On Sunday July 1st, Andrés Manuel López Obrador (generally known as AMLO) was elected president of Mexico with a comfortable majority, securing over 53% of the vote against three rival candidates. The candidate of the party of the outgoing president, Enrique Peña Nieto, José Antonio Meade, came a poor third. The Institutional Revolutionary Party (PRI) … Continue reading What can we expect from Mexico’s new government?
Brazil's former president Lula is now confined in his specially prepared cell in the headquarters of the Federal Police in Curitiba. This ended a weekend of high drama following his defiance of Judge Moro's order to surrender himself by 5 pm on Friday. His arrival at the place where he is to begin a sentence … Continue reading Lula, the coup and the Left
It is not exactly easy to be optimistic about what 2018 has in store for either Latin America or Europe. In a sense, my country of citizenship, the United Kingdom, now seems to offer one of the more promising political scenarios around. There is civil war within the country's elite, Theresa May's Conservative government gets … Continue reading 2018: a year for political hope?
On July 12, Sergio Moro, the federal judge presiding over the Operation Carwash (Lava Jato) corruption investigations in Curitiba, duly delivered his most important contribution to the coup process in his country. He sentenced former Workers' Party president Lula da Silva to nine and a half years in prison for passive corruption and laundering money received … Continue reading Brazil’s calvary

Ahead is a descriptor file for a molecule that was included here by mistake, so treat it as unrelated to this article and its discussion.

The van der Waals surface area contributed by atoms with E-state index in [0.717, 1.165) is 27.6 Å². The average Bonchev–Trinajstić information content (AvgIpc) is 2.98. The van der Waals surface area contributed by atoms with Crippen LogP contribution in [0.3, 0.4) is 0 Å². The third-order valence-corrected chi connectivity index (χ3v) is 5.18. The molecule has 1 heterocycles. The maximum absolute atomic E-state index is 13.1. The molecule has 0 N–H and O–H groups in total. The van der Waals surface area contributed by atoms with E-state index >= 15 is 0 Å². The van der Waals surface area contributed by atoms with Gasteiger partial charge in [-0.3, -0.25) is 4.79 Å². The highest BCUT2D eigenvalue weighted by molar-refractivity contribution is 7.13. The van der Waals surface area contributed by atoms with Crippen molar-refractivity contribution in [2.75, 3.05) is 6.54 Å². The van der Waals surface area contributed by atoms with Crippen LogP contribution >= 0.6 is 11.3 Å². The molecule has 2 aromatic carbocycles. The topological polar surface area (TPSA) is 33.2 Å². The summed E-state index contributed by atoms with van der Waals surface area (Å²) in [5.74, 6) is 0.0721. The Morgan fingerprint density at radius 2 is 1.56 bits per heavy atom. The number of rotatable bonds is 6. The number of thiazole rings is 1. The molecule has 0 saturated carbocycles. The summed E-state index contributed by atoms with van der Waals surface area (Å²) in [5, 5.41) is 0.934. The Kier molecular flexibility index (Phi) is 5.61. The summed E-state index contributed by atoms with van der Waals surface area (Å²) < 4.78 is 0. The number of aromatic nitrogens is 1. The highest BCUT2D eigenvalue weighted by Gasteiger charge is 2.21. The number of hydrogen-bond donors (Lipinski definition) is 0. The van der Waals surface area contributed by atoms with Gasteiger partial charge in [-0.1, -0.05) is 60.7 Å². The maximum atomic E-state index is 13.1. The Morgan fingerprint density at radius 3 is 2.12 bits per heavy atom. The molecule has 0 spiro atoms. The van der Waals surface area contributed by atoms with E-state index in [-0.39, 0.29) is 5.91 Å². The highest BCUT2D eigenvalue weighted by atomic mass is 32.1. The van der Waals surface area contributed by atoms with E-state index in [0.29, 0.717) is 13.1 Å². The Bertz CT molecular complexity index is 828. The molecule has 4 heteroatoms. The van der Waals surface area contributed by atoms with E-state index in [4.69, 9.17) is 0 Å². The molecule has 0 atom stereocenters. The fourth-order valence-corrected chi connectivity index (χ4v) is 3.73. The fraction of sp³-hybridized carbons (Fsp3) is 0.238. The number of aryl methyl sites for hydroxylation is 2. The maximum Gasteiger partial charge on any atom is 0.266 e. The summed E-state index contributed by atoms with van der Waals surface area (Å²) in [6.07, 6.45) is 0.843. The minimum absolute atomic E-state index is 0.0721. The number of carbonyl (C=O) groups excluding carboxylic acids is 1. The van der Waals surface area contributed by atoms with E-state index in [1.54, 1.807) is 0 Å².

Both British and Brazilian democratic politics as usual are now in crisis. It may seem eccentric to make any kind of comparison between countries on different sides of the Atlantic in different hemispheres that have different histories and political systems. Yet it is worth beginning by reflecting on some issues that transcend these differences before … Continue reading Crisis with elections, crisis without elections: Brazil versus the UK in June 2017
In his very carefully argued speech today on the relationship between contemporary terrorism and foreign policy, Jeremy Corbyn observed that: "Many experts, including professionals in our intelligence and security services, have pointed to the connections between wars our government has supported or fought in other countries and terrorism here at home." Conservative and Liberal Democrat … Continue reading It’s Corbyn’s critics who need the history lesson
Yesterday's general election in Spain has delivered a very different result to that predicted by the polls, although it is less surprising that it has replicated the indecisive result of last year. The election not only failed to deliver any single party a majority, but once again made the formation of any government dependent on … Continue reading The left fails in Spain